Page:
As the cost of housing continues to soar in the German capital, one Berlin investor has found a solution for the rising number of students - put them in storage.
What to do with the abandoned amusement ground "Spreepark" in Berlin's Plänterwald - and who's brave enough to invest in it - is a never-ending point of discussion. Meanwhile, developer Jörg Duske is making use of another leg of the locality.
On an 11,000-square-meter (118,000-square-foot) plot, formerly home to East German administration buildings, Duske is transplanting 410 metal shipping containers as low-cost housing in a future student village.
"Finding flats for a reasonable price is quite difficult in Berlin," said Duske. "I hope that this project will give inspiration to the architectural world because building containers, in my view, is 50 percent faster. It's alternative thinking for architecture."
Apartment in a box
Called Eba51, Duske's vision was inspired by a similar student housing project that he visited in Amsterdam last autumn, consisting of 1,000 units on 17,000 square meters. In a city where housing has always been expensive and scarce, Keetwonen is the largest undeveloped "container city" in the world.
It inspired him to bring something new to Berlin. The result is a building model that is sturdy, cheap and flexible - and represents an edgy alternative to the luxury apartments that are peppering Prenzlauer Berg.
After talking to students at Keetwonen, whose structure echoes faceless industrial monotony, Duske realized that he needed to up the ante in architectural design if he wanted to attract young people.
Under the premise that containers are a quicker and cheaper way to build housing, Duske opened a design competition last December. The winning design was "Frankie & Johnny" by Holzer Kobler Architecture, a Zurich-based firm that has developed a comprehensive cubic concept that includes a living room, sleeping quarter, kitchen, and private bathroom in each container.
For a 26-square-meter pre-fabricated container, the monthly rent is roughly 220 euros (about $290). Not bad - but you're also paying for the community, figures Duske. "It's really made for students so that they have to come together. It's about a community," he said.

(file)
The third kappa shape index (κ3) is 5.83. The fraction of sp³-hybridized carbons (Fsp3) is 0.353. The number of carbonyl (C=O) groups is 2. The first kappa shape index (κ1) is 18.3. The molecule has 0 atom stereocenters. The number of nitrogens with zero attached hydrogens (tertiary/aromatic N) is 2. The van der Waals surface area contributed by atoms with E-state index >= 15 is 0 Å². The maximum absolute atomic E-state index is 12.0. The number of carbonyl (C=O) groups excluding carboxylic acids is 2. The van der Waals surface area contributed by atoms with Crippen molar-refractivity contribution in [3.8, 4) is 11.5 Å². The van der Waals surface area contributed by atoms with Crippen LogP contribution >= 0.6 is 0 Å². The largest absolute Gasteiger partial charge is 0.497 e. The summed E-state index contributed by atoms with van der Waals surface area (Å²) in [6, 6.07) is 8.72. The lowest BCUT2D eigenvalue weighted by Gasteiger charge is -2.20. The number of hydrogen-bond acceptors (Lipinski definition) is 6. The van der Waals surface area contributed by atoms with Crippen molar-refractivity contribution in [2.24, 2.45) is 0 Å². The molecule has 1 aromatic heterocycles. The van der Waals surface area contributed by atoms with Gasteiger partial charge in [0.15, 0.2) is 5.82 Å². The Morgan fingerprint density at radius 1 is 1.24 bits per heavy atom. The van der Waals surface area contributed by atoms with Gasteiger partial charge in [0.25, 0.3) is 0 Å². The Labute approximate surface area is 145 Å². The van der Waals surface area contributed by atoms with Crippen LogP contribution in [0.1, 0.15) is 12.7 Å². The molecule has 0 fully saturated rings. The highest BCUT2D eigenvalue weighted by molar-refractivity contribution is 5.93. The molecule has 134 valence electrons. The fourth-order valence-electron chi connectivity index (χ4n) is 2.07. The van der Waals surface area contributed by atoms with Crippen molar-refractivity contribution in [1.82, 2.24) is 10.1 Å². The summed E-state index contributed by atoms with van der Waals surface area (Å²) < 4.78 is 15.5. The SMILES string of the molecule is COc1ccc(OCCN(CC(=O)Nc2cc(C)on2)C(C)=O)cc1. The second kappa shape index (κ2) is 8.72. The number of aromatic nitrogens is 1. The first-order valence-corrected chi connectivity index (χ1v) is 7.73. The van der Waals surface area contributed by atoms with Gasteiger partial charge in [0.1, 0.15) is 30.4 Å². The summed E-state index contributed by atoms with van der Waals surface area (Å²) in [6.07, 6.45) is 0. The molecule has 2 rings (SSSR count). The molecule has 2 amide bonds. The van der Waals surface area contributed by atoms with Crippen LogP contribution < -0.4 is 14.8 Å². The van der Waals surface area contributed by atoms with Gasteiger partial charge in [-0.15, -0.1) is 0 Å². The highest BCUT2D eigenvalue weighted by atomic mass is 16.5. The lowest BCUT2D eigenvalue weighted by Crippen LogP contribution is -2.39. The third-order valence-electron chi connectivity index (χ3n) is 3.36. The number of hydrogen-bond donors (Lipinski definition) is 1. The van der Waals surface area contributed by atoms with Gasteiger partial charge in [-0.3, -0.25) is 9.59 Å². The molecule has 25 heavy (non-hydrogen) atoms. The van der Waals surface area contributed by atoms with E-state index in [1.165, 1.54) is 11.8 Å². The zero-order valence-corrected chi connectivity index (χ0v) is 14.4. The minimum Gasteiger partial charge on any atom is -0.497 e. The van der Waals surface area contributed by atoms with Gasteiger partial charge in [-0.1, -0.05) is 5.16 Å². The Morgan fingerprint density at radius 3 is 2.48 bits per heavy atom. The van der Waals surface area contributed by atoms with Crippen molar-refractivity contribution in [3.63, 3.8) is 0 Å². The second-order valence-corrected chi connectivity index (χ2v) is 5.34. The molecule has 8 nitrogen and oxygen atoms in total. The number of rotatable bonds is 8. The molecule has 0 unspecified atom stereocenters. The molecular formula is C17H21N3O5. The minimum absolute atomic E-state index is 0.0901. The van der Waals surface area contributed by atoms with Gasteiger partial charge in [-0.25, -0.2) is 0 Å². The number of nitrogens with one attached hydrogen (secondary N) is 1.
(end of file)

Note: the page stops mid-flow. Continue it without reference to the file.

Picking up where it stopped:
A barbeque area, tennis tables, a laundry room, a communal kitchen and a space for events will be included in the complex. Also planned is a double container for a couple and even a triple container for roommates.
The plot will be trimmed in greenbelts and the natural habitat of meadows and trees - well suited for the proposed surrounding urban gardening project - with walkways, stairs and bridges connecting the cubic complexes.
While it may sound idyllic, there are some drawbacks. "Whether a container building really suits as a home for students is controversially discussed by professionals," explained Berlin-based urban designer Tobias Kurtz. While containers cut costs and time, "the metal shell is not easy to insulate, which means that a normal container is hot inside in summer and cold in winter.
And in winter, Berlin temperatures sink well below zero. "But containers transport a particular look or style that is totally different from the [old] Berlin style," continued Kurtz. "Some rough and fresh buildings that bring another atmosphere could do Berlin good. Especially these days, as many of the former wastelands in the center of the city have to make place for glossy housing estates."
Invented more than five decades ago as a linchpin of product distribution, shipping containers are moving beyond being a squatter's makeshift shelter and becoming building blocks for green living solutions.
Across the globe, from Australia to Scandinavia, builders are reinventing the box into everything from arts spaces and co-working labs, to luxury condos and boutique hotels, to disaster relief housing and even schools.
Inherently stable and highly mobile, container projects are also eco-friendly since they require only a fraction of labor and material used in conventional buildings. And, admittedly, with their grungy, almost sci-fi chic, they also bring a cool factor.
But to ensure that the Eba51containers are habitable, some of their innate flexibility will be lost in the transformation. "Formally, it's for storage, not for living," said Duske. "So we have to fulfill all the regulations - heat and fire protection, for example."
Though his project is planning to stay put, mobility is often associated with container projects, making them particularly conducive to Berlin. Platoon, an ad agency and arts space, moved around the capital three times since its conception and has most recently re-stacked its green metal boxes on Schönauser Alle in the Mitte district.
"For Platoon, the container concept results out of a temporary architecture idea," says Christoph Frank, co-founder of Platoon and the director of Platoon Kunsthalle. "Within this mobile strategy we can afford to locate our space in the middle of the city on properties we couldn't normally afford. In Berlin, this is a very important aspect as the city is heavily changing and a lot of spaces are still to develop."
Source: Deutsche Welle